The Sleep Routine To Beat Work-At-Home Bedtime Nightmares

Rule #1: Your bed is your bed. Your bed is not a desk.

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girl sitting on bed with computer
It's all fun and games until roomfusion sets in.

by Denise Brodey

Someone’s been working in my bed, I say to myself. On my comforter, there are folders and sticky notes. My laptop, iPad, and phone are all plugged in. The wires crisscross the bed making it look like the land of lost chew toys. Luckily, this teething pup has somehow missed the pair of scissors lying on my pillow and the pens and Sharpies nesting inside the wrinkles of my sheets. I look at my favorite duvet and think, caps be on. Please caps be on. Sitting on my favorite pair of Caddis readers and hearing them crunch beneath me is the final insult.

It’s time to get my work-at-home life together. Here’s how I did I beat what I call Roomfusion.

The  Ultimate So-You-Can-Rest Routine

10:30 screens out. 

At 10:30 an alarm on my phone goes off signaling it’s time for bed. I put the phone in the charger and turn it off. I go screenless. With the exception of maybe a little television, I don’t watch much after 11:00.

11:00 tea time. I take a few sips and usually forget about it. When my kids are home from college they like to remind me: Mom, don’t you want to make the tea you never drink? It’s become a joke, but it is really part of my routine.

After abandoning my tea, I wash up. Then I close all the doors and shut off the lights. This routine offers a physical cleanse and spiritual closure.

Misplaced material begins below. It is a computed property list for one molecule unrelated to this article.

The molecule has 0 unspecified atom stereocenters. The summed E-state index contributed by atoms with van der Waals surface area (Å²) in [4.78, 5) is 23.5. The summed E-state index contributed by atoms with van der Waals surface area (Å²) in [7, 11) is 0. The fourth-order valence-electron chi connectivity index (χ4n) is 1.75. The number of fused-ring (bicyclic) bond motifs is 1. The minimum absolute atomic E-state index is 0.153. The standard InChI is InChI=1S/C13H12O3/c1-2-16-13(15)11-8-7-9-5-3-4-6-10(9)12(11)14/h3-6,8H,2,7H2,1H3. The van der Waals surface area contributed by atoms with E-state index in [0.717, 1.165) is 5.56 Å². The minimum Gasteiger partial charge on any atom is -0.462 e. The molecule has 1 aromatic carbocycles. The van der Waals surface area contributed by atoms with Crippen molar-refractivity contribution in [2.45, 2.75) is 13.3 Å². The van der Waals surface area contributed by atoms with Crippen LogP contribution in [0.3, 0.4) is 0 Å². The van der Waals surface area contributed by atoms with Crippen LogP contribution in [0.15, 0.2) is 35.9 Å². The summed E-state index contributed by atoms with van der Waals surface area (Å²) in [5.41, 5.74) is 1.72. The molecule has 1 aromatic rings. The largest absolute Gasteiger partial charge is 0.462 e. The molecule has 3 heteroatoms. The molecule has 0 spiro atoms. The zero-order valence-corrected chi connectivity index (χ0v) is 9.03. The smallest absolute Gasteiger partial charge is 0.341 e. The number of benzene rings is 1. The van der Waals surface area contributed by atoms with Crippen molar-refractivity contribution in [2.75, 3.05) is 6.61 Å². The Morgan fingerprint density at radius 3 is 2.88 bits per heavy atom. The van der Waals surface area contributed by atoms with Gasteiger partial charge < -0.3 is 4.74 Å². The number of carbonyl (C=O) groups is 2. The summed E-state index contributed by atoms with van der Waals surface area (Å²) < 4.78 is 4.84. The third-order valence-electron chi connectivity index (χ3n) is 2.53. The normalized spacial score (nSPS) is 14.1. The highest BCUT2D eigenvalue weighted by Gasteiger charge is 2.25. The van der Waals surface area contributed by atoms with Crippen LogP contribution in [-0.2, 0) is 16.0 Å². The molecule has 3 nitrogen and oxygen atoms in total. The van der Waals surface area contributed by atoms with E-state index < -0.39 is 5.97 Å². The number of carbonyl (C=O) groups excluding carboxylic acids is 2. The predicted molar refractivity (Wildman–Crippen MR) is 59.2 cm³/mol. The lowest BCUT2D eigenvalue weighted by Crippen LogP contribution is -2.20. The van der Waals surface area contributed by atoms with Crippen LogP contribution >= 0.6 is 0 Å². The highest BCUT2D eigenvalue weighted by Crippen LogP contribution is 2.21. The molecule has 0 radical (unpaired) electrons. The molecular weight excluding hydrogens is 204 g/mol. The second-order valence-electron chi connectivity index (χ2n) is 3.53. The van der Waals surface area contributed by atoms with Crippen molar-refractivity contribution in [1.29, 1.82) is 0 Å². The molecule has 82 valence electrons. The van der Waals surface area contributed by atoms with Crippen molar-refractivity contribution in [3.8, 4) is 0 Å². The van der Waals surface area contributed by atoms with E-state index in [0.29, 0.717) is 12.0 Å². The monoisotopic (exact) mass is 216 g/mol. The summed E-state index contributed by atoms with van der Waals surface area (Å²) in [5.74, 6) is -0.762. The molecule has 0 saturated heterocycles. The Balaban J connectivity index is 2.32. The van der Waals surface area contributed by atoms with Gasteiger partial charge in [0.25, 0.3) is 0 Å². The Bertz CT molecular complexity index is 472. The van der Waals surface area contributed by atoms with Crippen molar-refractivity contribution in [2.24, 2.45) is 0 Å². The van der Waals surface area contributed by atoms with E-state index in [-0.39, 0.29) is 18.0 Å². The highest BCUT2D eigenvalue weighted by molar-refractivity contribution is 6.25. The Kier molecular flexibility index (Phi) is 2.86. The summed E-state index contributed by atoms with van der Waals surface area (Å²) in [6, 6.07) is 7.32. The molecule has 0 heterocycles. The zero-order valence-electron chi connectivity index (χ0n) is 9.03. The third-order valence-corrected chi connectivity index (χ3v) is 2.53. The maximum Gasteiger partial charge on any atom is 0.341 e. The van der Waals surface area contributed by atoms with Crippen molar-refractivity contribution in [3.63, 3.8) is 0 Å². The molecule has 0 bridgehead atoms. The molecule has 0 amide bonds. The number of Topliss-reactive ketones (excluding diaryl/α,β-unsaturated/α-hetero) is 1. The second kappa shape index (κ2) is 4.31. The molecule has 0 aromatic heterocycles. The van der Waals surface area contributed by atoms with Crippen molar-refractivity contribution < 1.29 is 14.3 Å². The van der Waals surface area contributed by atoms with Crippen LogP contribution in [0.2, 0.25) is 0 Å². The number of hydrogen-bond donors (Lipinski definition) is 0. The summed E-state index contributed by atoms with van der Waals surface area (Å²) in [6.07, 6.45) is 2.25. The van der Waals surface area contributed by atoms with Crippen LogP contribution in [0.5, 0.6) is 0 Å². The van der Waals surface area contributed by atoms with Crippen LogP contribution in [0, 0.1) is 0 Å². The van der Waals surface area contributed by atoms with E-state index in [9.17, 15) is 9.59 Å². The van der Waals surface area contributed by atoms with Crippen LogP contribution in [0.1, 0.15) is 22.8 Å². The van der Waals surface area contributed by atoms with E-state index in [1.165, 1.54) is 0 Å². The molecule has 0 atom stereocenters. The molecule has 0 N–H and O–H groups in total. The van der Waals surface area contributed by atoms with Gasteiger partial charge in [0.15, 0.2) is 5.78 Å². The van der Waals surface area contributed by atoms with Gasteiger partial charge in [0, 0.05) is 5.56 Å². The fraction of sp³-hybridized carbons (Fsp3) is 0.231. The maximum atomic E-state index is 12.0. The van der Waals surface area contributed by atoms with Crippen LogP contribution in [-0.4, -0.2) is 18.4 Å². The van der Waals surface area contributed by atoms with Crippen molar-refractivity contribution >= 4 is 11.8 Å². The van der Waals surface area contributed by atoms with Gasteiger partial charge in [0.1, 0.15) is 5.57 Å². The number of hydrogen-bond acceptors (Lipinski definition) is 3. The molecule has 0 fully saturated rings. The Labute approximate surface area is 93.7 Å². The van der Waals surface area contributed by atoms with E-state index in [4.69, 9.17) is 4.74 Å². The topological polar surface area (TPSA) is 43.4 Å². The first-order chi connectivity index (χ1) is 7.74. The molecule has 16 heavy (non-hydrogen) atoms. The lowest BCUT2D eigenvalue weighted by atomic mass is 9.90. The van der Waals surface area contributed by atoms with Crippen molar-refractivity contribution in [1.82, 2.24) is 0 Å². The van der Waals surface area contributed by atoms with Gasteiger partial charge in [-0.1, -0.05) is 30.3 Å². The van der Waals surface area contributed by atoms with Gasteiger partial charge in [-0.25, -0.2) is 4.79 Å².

11:30 reading is fundamental. On a good night, I’m in bed with an actual book or magazine, not a Kindle. Even my upstairs neighbor, who is very petite but walks like an elephant, can’t bother me. I have a pair of noise-canceling headphones at the ready. The $300 I paid for them is worth it. The sound blockage is key to settling down.

Back-up plan: If I am still not sleepy, I try to practice listening to my breath. I have an app for meditation called UnPlug, but of course, it’s on my phone. No phones in the bedroom. It’s best that way anyway. Breathe awareness is really weird for me. It’s strange to pay attention to something I never think about all day. It makes me think about my mortality. This can be unsettling. Note to self: Maybe no more breathing exercises in the night.

The Back-up Back-up Plan: If I’m awake to see the bedside clock read 12:00, that’s it, I’m triggered. I bolt upright, pissed. My tea is now cold. My brain is still on. My upstairs neighbor is beginning to thump around (or up and down, sometimes…you know what I mean). It’s the witching hour.

The solution: a legal pad and a pen. I write down everything I can possibly think of that is worrying me: When did my neighbor’s dog get so big and scary?  Why is my garage so hard to park in? Speaking of small, those dents on the right side aren’t looking all that small anymore. That could be pricy to fixKeep writing stream of consciousness.  For me, the pricy ding leads me to worry about a tiny crack I have in my tooth—the dentist is also pricy. Speaking of teeth and chewing, Why do I always put off grocery shopping? I like shopping. I should shop for gifts for all my friends who read my posts before I hit publish. I will give each one a bottle of wine. No, maybe bourbon. On the subject of drinking, I write down: Am I drinking enough water? Not a huge concern, but it’s there.

I pour every little thing out of my head and onto the pad. When there is no more room on the page, I crinkle up the sheet of paper really loudly (there’s something very satisfying about that). I toss it in the recycling, careful to close the door behind me. Again, I have found that if you ‘mindfully’ close things, it provides closure and maybe even sparks a little joy. If nothing else tires you out, all I can say is, print this routine and read it three times slowly. You’ll fall asleep in no time.

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